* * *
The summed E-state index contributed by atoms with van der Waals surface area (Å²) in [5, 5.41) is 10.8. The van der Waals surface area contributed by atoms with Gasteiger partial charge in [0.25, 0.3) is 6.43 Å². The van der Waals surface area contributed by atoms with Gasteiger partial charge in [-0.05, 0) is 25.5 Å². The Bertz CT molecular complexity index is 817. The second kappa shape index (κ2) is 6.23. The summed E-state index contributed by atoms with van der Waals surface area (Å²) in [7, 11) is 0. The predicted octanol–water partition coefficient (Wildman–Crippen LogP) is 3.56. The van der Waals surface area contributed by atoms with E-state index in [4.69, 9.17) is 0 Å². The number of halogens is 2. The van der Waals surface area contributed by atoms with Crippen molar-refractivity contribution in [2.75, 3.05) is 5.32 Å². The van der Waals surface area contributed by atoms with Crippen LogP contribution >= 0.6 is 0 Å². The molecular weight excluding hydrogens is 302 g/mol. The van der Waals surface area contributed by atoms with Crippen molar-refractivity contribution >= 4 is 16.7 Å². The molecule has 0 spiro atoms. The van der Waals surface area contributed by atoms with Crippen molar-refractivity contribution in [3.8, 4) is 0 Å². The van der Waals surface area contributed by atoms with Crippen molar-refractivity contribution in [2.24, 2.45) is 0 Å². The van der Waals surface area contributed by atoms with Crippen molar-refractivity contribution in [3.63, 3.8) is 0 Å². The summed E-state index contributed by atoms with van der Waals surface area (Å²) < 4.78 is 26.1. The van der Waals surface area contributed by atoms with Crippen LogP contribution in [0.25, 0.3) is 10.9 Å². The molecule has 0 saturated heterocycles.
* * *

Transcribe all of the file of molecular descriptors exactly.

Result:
The summed E-state index contributed by atoms with van der Waals surface area (Å²) in [5, 5.41) is 10.8. The van der Waals surface area contributed by atoms with Gasteiger partial charge in [0.25, 0.3) is 6.43 Å². The van der Waals surface area contributed by atoms with Gasteiger partial charge in [-0.05, 0) is 25.5 Å². The Bertz CT molecular complexity index is 817. The second kappa shape index (κ2) is 6.23. The summed E-state index contributed by atoms with van der Waals surface area (Å²) in [7, 11) is 0. The predicted octanol–water partition coefficient (Wildman–Crippen LogP) is 3.56. The van der Waals surface area contributed by atoms with E-state index in [4.69, 9.17) is 0 Å². The number of halogens is 2. The van der Waals surface area contributed by atoms with Crippen molar-refractivity contribution in [2.75, 3.05) is 5.32 Å². The van der Waals surface area contributed by atoms with Crippen LogP contribution >= 0.6 is 0 Å². The molecular weight excluding hydrogens is 302 g/mol. The van der Waals surface area contributed by atoms with Crippen molar-refractivity contribution >= 4 is 16.7 Å². The molecule has 0 spiro atoms. The van der Waals surface area contributed by atoms with Crippen molar-refractivity contribution in [3.8, 4) is 0 Å². The van der Waals surface area contributed by atoms with Crippen molar-refractivity contribution in [2.24, 2.45) is 0 Å². The van der Waals surface area contributed by atoms with Crippen molar-refractivity contribution in [3.63, 3.8) is 0 Å². The summed E-state index contributed by atoms with van der Waals surface area (Å²) < 4.78 is 26.1. The van der Waals surface area contributed by atoms with Crippen LogP contribution in [0.25, 0.3) is 10.9 Å². The molecule has 0 saturated heterocycles.